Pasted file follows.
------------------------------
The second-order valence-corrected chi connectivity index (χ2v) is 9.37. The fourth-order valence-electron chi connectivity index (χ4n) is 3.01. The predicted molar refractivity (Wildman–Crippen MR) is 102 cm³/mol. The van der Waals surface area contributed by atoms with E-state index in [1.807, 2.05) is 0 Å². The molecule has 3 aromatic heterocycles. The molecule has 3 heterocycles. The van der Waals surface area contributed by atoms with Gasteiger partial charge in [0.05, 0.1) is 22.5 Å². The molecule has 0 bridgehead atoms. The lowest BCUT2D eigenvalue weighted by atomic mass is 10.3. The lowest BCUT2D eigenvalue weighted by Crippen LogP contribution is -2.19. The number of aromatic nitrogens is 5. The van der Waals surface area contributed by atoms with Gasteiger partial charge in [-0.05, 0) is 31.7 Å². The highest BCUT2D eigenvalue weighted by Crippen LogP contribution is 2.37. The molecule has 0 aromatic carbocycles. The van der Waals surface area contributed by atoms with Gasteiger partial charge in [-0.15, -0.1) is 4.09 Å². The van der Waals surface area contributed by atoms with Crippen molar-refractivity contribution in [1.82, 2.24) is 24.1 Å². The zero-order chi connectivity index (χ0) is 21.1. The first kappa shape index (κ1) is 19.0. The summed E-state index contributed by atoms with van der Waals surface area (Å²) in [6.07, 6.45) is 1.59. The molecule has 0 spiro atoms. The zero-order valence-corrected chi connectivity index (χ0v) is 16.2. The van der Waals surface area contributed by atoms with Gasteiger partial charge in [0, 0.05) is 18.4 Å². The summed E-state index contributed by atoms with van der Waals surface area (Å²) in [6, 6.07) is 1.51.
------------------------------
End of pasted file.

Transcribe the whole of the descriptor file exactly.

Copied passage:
The second-order valence-corrected chi connectivity index (χ2v) is 9.37. The fourth-order valence-electron chi connectivity index (χ4n) is 3.01. The predicted molar refractivity (Wildman–Crippen MR) is 102 cm³/mol. The van der Waals surface area contributed by atoms with E-state index in [1.807, 2.05) is 0 Å². The molecule has 3 aromatic heterocycles. The molecule has 3 heterocycles. The van der Waals surface area contributed by atoms with Gasteiger partial charge in [0.05, 0.1) is 22.5 Å². The molecule has 0 bridgehead atoms. The lowest BCUT2D eigenvalue weighted by atomic mass is 10.3. The lowest BCUT2D eigenvalue weighted by Crippen LogP contribution is -2.19. The number of aromatic nitrogens is 5. The van der Waals surface area contributed by atoms with Gasteiger partial charge in [-0.05, 0) is 31.7 Å². The highest BCUT2D eigenvalue weighted by Crippen LogP contribution is 2.37. The molecule has 0 aromatic carbocycles. The van der Waals surface area contributed by atoms with Gasteiger partial charge in [-0.15, -0.1) is 4.09 Å². The van der Waals surface area contributed by atoms with Crippen molar-refractivity contribution in [1.82, 2.24) is 24.1 Å². The zero-order chi connectivity index (χ0) is 21.1. The first kappa shape index (κ1) is 19.0. The summed E-state index contributed by atoms with van der Waals surface area (Å²) in [6.07, 6.45) is 1.59. The molecule has 0 spiro atoms. The zero-order valence-corrected chi connectivity index (χ0v) is 16.2. The van der Waals surface area contributed by atoms with Gasteiger partial charge in [0, 0.05) is 18.4 Å². The summed E-state index contributed by atoms with van der Waals surface area (Å²) in [6, 6.07) is 1.51.